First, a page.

A home burns in Alpine during a wildfire in July 2018. Courtesy OnScene.TV

Given a time of fast-moving climate change, wouldn’t you like to know what the chances are of your house being in the path of a wildfire?

It’s a question most homeowners would like answered and so too would California’s insurance industry. Toward that end, the state insurance commissioner formed the Climate Insurance Working Group to “make recommendations to reduce the threat from wildfires, floods, mudflows, urban high heat, sea-level rise” and other impacts from climate change.

But the group’s draft report has drawn controversy. Critics contend the resulting 67-page document heavily favors the insurance industry.

“The report has been hijacked,” said Consumer Watchdog‘s Carmen Balber, a longtime expert on the insurance industry in California.  She notes that the working group included two insurance industry executives and an industry lobbyist, “but not a single consumer representative.”

Deputy Insurance Commissioner Michael Soller counters saying his boss Ricardo Lara is a member of the working group and the commissioner is “the state’s top insurance consumer advocate.”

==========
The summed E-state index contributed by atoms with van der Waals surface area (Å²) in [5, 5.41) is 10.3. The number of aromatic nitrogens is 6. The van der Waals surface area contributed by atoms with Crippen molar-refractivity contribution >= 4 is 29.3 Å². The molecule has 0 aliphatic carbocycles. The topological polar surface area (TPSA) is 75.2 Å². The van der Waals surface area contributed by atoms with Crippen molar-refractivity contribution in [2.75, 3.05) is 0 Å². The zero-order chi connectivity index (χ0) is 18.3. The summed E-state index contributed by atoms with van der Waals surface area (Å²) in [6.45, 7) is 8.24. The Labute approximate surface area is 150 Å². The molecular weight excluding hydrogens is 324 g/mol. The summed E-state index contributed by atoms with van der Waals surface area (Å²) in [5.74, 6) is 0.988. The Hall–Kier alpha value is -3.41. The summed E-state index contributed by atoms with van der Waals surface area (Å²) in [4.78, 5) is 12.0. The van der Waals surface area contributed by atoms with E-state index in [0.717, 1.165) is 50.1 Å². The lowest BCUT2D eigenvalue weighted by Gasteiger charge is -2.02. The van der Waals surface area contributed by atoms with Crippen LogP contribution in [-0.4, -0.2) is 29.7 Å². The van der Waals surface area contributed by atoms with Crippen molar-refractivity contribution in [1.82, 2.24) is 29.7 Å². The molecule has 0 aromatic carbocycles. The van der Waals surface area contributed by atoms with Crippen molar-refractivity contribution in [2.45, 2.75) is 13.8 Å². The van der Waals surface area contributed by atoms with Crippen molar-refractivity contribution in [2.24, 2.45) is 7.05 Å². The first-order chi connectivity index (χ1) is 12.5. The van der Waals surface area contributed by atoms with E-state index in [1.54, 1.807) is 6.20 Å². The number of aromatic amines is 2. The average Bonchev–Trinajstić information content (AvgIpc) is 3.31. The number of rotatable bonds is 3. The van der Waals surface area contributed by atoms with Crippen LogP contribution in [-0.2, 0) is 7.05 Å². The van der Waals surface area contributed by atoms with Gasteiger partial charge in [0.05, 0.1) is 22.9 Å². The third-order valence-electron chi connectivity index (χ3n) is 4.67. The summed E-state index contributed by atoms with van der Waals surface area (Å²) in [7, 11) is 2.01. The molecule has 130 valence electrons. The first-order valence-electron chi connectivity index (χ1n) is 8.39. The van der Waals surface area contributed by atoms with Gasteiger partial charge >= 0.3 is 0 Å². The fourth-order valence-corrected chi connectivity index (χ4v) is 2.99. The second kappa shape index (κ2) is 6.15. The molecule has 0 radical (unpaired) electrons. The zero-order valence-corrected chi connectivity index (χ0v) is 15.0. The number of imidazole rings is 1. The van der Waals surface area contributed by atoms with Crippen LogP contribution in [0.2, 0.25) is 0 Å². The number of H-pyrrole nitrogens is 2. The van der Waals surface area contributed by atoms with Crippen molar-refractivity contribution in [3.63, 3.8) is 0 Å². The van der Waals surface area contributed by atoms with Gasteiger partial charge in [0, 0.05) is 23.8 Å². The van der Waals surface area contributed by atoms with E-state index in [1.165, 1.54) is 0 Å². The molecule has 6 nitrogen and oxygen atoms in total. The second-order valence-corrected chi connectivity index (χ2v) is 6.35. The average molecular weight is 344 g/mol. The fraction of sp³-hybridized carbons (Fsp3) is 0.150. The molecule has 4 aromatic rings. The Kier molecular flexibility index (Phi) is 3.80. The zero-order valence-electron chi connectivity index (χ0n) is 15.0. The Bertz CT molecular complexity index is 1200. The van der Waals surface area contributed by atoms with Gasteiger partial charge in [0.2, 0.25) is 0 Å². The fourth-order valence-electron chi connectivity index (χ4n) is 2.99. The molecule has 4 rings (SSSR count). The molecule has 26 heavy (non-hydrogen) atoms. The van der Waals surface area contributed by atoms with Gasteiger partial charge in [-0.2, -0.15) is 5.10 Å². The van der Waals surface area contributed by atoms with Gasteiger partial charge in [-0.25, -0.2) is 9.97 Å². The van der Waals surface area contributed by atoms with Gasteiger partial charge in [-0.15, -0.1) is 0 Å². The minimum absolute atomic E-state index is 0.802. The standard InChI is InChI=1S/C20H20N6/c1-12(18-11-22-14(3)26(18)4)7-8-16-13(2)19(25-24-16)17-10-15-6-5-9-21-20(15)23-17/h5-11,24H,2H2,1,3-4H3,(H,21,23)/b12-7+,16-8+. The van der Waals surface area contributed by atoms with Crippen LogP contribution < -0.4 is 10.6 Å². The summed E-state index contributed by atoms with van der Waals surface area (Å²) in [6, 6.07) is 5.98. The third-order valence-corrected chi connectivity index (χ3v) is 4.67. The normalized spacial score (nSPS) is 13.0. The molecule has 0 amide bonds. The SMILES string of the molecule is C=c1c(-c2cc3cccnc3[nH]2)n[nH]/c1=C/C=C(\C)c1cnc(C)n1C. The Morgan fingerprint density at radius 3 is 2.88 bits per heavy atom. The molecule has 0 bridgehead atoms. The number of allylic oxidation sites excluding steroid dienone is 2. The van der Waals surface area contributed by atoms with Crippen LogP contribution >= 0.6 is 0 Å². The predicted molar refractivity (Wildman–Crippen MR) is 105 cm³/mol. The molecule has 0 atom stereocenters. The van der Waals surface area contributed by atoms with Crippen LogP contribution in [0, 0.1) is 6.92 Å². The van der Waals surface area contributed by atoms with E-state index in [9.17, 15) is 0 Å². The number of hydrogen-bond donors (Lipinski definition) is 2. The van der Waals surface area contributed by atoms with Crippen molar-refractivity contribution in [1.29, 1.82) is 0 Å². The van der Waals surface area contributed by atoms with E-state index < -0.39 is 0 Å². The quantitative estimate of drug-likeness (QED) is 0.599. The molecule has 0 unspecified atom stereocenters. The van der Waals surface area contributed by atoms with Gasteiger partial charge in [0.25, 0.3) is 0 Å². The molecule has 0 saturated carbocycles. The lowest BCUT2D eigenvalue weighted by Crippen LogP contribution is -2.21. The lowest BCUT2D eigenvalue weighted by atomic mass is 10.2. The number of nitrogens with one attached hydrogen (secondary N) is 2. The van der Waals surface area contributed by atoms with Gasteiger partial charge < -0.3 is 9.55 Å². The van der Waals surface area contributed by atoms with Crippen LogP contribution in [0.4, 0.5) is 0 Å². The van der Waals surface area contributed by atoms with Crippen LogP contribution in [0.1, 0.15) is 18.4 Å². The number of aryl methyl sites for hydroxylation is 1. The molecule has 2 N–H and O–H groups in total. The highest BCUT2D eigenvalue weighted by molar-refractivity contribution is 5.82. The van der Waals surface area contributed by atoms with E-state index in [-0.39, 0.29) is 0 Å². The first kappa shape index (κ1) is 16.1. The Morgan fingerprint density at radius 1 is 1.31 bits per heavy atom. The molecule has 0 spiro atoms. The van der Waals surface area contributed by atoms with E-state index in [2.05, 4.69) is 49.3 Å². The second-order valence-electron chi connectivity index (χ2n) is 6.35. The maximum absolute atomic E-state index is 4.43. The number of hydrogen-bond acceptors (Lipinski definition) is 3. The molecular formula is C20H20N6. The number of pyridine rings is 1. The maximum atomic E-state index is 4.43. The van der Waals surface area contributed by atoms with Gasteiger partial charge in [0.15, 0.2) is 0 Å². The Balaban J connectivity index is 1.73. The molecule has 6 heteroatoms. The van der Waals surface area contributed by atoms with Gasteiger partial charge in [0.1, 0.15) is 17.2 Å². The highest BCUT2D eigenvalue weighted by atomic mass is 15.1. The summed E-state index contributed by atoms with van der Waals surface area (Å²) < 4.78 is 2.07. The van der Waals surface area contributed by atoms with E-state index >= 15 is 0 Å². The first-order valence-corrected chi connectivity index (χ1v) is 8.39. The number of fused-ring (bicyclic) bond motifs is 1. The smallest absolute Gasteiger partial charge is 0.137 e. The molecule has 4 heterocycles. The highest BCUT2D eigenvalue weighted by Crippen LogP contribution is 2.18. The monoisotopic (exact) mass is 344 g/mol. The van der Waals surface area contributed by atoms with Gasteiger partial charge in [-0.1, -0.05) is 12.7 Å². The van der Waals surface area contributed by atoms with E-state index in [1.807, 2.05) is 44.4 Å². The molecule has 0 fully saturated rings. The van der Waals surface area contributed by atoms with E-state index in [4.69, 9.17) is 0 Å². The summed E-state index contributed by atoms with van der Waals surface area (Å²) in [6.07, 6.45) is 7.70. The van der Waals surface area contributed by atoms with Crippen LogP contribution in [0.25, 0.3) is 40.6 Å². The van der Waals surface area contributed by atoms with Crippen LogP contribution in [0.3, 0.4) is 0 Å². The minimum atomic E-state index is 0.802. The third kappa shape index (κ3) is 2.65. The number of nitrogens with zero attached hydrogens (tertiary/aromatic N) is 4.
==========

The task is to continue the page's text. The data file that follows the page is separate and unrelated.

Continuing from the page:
Balber notes that much of the report is about the effects of climate change, something that those inside and outside the insurance industry can agree on. But there is one key element in the report that is causing concern for consumer advocates like Balber.  It’s how insurance companies will be setting their rates in the future. How exactly will these rates be determined, she asks?

Under California’s Proposition 103, transparency is part of the process when insurance companies set rates. Where you live and the materials used to construct your home are among the factors used to determine your rate, and consumers are entitled to know what those factors are.

But the working group includes a suggestion to determine how rates would be set. It is called a “catastrophe model” — an algorithm that includes a wide range of risk factors. How the factors would be weighed is unknown now, and if the working group has its way, it would never be known, said Balber.

If new climate crisis regulations were created the weight given those factors would remain confidential under the proposal. Only the insurance industry and the third party that created the algorithm would know.

Commissioner Lara’s office aid the model is only one of several recommendations and Lara will review whatever model is finally chosen to make “sure it meets his goals of reducing costs and increasing access to insurance coverage for Californians.” He has not endorsed the catastrophe model.

Balber said these findings of the group are “really disappointing.” She worries the industry sees an opportunity “to use the climate crisis as a back door around Proposition 103 transparency.”

JW August is a San Diego-based broadcast and digital journalist.

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